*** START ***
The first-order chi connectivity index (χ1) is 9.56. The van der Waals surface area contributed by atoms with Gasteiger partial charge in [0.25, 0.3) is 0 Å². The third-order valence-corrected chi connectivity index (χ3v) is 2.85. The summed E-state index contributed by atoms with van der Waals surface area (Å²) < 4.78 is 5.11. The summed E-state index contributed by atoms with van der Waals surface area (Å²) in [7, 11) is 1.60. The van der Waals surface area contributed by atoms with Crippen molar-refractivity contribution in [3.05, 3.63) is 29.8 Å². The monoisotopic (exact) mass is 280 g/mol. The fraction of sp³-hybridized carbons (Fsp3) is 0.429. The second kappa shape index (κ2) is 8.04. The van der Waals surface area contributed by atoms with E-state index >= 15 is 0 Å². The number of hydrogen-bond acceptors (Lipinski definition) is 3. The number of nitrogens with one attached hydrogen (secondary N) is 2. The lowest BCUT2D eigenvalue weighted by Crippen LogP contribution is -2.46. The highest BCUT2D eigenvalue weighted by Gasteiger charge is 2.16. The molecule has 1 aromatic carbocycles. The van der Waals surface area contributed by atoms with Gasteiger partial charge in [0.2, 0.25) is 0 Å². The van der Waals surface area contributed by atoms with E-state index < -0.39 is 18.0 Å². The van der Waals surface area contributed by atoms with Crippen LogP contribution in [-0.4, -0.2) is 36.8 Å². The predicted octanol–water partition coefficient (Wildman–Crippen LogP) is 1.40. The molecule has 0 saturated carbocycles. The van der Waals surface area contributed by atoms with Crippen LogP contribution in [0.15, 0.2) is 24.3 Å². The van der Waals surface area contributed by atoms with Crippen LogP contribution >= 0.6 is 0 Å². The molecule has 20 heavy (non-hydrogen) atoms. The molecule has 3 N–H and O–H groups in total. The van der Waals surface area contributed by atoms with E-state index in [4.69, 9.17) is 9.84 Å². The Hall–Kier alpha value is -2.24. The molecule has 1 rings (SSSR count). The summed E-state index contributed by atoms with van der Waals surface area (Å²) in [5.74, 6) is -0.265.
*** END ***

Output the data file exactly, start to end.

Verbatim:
The first-order chi connectivity index (χ1) is 9.56. The van der Waals surface area contributed by atoms with Gasteiger partial charge in [0.25, 0.3) is 0 Å². The third-order valence-corrected chi connectivity index (χ3v) is 2.85. The summed E-state index contributed by atoms with van der Waals surface area (Å²) < 4.78 is 5.11. The summed E-state index contributed by atoms with van der Waals surface area (Å²) in [7, 11) is 1.60. The van der Waals surface area contributed by atoms with Crippen molar-refractivity contribution in [3.05, 3.63) is 29.8 Å². The monoisotopic (exact) mass is 280 g/mol. The fraction of sp³-hybridized carbons (Fsp3) is 0.429. The second kappa shape index (κ2) is 8.04. The van der Waals surface area contributed by atoms with E-state index >= 15 is 0 Å². The number of hydrogen-bond acceptors (Lipinski definition) is 3. The number of nitrogens with one attached hydrogen (secondary N) is 2. The lowest BCUT2D eigenvalue weighted by Crippen LogP contribution is -2.46. The highest BCUT2D eigenvalue weighted by Gasteiger charge is 2.16. The molecule has 1 aromatic carbocycles. The van der Waals surface area contributed by atoms with Gasteiger partial charge in [0.2, 0.25) is 0 Å². The van der Waals surface area contributed by atoms with E-state index < -0.39 is 18.0 Å². The van der Waals surface area contributed by atoms with Crippen LogP contribution in [-0.4, -0.2) is 36.8 Å². The predicted octanol–water partition coefficient (Wildman–Crippen LogP) is 1.40. The molecule has 0 saturated carbocycles. The van der Waals surface area contributed by atoms with Crippen LogP contribution in [0.15, 0.2) is 24.3 Å². The van der Waals surface area contributed by atoms with Crippen LogP contribution >= 0.6 is 0 Å². The molecule has 20 heavy (non-hydrogen) atoms. The molecule has 3 N–H and O–H groups in total. The van der Waals surface area contributed by atoms with E-state index in [4.69, 9.17) is 9.84 Å². The Hall–Kier alpha value is -2.24. The molecule has 1 rings (SSSR count). The summed E-state index contributed by atoms with van der Waals surface area (Å²) in [5.74, 6) is -0.265.